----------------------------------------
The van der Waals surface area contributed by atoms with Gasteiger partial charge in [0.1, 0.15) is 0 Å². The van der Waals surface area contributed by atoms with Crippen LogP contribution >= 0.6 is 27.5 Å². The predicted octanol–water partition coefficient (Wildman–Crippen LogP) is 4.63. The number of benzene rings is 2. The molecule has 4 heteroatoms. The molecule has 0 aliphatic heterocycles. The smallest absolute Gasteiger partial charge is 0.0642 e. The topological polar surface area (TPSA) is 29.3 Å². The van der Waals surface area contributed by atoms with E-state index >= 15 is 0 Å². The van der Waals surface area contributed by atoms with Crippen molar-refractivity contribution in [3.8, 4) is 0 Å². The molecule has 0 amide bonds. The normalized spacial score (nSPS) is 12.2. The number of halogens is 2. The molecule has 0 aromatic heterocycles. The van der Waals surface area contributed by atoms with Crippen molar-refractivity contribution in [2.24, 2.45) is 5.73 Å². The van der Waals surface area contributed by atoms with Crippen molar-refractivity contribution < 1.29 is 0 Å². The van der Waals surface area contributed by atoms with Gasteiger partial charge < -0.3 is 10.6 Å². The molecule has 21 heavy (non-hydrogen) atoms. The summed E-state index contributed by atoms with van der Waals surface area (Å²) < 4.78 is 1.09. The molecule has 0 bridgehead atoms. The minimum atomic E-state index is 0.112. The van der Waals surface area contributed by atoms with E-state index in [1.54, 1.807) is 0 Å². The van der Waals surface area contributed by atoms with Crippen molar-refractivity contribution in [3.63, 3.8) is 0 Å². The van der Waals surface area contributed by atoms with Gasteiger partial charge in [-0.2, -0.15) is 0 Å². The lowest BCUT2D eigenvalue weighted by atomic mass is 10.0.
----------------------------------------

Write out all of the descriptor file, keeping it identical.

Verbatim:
The van der Waals surface area contributed by atoms with Gasteiger partial charge in [0.1, 0.15) is 0 Å². The van der Waals surface area contributed by atoms with Crippen LogP contribution >= 0.6 is 27.5 Å². The predicted octanol–water partition coefficient (Wildman–Crippen LogP) is 4.63. The number of benzene rings is 2. The molecule has 4 heteroatoms. The molecule has 0 aliphatic heterocycles. The smallest absolute Gasteiger partial charge is 0.0642 e. The topological polar surface area (TPSA) is 29.3 Å². The van der Waals surface area contributed by atoms with E-state index >= 15 is 0 Å². The van der Waals surface area contributed by atoms with Crippen molar-refractivity contribution in [3.8, 4) is 0 Å². The molecule has 0 amide bonds. The normalized spacial score (nSPS) is 12.2. The number of halogens is 2. The molecule has 0 aromatic heterocycles. The van der Waals surface area contributed by atoms with Crippen molar-refractivity contribution in [2.24, 2.45) is 5.73 Å². The van der Waals surface area contributed by atoms with Crippen molar-refractivity contribution < 1.29 is 0 Å². The van der Waals surface area contributed by atoms with Gasteiger partial charge < -0.3 is 10.6 Å². The molecule has 21 heavy (non-hydrogen) atoms. The summed E-state index contributed by atoms with van der Waals surface area (Å²) < 4.78 is 1.09. The molecule has 0 bridgehead atoms. The minimum atomic E-state index is 0.112. The van der Waals surface area contributed by atoms with E-state index in [1.54, 1.807) is 0 Å². The van der Waals surface area contributed by atoms with Crippen molar-refractivity contribution in [3.63, 3.8) is 0 Å². The van der Waals surface area contributed by atoms with Gasteiger partial charge in [-0.2, -0.15) is 0 Å². The lowest BCUT2D eigenvalue weighted by atomic mass is 10.0.